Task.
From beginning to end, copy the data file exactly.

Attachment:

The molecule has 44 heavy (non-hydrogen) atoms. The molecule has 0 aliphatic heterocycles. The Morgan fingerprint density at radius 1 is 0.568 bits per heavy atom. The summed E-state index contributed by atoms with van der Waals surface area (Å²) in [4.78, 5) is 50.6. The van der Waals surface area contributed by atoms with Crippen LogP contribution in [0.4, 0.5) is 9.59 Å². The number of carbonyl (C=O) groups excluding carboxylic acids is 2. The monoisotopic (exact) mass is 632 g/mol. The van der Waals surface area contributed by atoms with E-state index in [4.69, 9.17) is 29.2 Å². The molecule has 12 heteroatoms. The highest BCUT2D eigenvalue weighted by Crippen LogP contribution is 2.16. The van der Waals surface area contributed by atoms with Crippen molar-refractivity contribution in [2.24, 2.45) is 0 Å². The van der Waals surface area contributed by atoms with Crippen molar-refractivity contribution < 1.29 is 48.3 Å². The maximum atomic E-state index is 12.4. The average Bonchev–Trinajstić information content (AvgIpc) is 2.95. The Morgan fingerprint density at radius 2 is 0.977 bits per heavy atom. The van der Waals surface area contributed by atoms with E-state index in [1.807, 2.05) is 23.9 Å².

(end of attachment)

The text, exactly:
The molecule has 44 heavy (non-hydrogen) atoms. The molecule has 0 aliphatic heterocycles. The Morgan fingerprint density at radius 1 is 0.568 bits per heavy atom. The summed E-state index contributed by atoms with van der Waals surface area (Å²) in [4.78, 5) is 50.6. The van der Waals surface area contributed by atoms with Crippen LogP contribution in [0.4, 0.5) is 9.59 Å². The number of carbonyl (C=O) groups excluding carboxylic acids is 2. The monoisotopic (exact) mass is 632 g/mol. The van der Waals surface area contributed by atoms with E-state index in [4.69, 9.17) is 29.2 Å². The molecule has 12 heteroatoms. The highest BCUT2D eigenvalue weighted by Crippen LogP contribution is 2.16. The van der Waals surface area contributed by atoms with Crippen molar-refractivity contribution in [2.24, 2.45) is 0 Å². The van der Waals surface area contributed by atoms with Crippen molar-refractivity contribution < 1.29 is 48.3 Å². The maximum atomic E-state index is 12.4. The average Bonchev–Trinajstić information content (AvgIpc) is 2.95. The Morgan fingerprint density at radius 2 is 0.977 bits per heavy atom. The van der Waals surface area contributed by atoms with E-state index in [1.807, 2.05) is 23.9 Å².